- E-commerce software startup Assembly is worth more than $1 billion after its latest fundraising round.
- The round was led by a “significant” investment from private equity firm Advent International.
- The new capital will be used to hire 200 people in the next 12 months and acquire companies.
Two years ago, Sandeep Kella cofounded Assembly with Adam Crawshaw partially because of the struggles he had with his own e-commerce business a decade prior.
The goal of Assembly, an e-commerce data and software company, was to allow small business owners selling things online focus on their product instead of the administrative work that comes with running an online company. Now, Assembly is a unicorn, thanks to a new fundraising round that brought the young company’s valuation over $1 billion.
The company declined to disclose the total amount raised, but private equity firm Advent International led the way with a “significant capital injection,” according to a release on the raise. Former investor PSG also invested in the latest round, the release states.
The new capital will be put to use immediately, as Kella plans to nearly double his team of 300 in the next 12 months. He plans to hire 200 people, mostly engineers, and product managers as the e-commerce space continues to grow, in part because of the pandemic.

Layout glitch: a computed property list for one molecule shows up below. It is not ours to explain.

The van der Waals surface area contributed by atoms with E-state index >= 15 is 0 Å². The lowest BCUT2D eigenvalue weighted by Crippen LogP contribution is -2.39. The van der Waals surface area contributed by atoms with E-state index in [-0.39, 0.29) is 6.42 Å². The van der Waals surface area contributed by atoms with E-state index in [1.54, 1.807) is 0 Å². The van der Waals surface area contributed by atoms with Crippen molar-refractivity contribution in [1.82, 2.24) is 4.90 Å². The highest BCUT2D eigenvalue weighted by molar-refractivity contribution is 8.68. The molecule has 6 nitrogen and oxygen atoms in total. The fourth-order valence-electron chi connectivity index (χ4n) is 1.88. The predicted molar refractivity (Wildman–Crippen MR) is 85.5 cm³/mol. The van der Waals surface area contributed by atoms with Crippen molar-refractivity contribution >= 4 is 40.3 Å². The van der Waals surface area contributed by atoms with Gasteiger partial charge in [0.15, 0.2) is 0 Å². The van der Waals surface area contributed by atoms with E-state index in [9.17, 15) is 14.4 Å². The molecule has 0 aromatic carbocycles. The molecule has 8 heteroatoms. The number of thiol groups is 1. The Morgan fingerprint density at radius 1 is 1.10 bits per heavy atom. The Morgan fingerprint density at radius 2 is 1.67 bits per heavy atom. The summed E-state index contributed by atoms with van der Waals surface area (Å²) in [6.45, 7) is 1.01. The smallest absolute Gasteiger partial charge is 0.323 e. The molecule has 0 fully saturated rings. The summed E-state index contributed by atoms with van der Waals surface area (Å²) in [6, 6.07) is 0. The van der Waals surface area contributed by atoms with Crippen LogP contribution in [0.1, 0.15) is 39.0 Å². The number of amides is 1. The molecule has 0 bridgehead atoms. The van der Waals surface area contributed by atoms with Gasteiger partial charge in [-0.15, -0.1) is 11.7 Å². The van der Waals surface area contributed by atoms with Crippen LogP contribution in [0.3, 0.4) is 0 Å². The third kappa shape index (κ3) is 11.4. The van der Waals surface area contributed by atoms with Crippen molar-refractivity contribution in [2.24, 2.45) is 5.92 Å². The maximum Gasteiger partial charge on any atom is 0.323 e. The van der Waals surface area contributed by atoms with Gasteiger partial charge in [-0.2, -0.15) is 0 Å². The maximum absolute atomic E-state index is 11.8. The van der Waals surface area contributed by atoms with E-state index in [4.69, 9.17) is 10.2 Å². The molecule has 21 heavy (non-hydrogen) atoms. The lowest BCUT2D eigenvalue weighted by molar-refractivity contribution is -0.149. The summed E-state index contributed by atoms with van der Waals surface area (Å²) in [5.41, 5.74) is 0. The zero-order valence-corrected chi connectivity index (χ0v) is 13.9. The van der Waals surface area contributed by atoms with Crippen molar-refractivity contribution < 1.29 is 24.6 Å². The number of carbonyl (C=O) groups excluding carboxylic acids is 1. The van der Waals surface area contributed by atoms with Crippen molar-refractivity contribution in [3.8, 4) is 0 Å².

In an interview with Insider, Kella said there are more than 6 million online merchants today, a vast majority of whom need help with software and data as it relates to payments, advertisements, and social media. Assembly has 60,000 clients, Kella said, and has completed five acquisitions since the company started in 2019 with “more ahead.”
The new capital will also be put to use in M&A, Kella said. In March of this year, Kella told Insider he is hoping to buy companies that help sellers advertise, use search engines and social media to help brand awareness, and coordinate with influencers. Among the companies Assembly has already bought includes Amazon-focused advertising and data companies Helium10 and Prestozon.
Advent’s portfolio has several e-commerce plays already, including Amazon-seller Thrasio, which set a record in 2020 as the fastest start-up to reach unicorn status. There aren’t plans currently to connect Thrasio and Assembly, according to Advent managing director Eric Wei.
“We were attracted by Assembly’s long-term approach to building and acquiring software to help merchants of all sizes succeed,” Wei said in an email to Insider.
“The third-party seller marketplace on Amazon is massive – with 1.6 million and growing active sellers on the site. In a market this size, there is opportunity and runway for numerous businesses to support sellers and thrive.”
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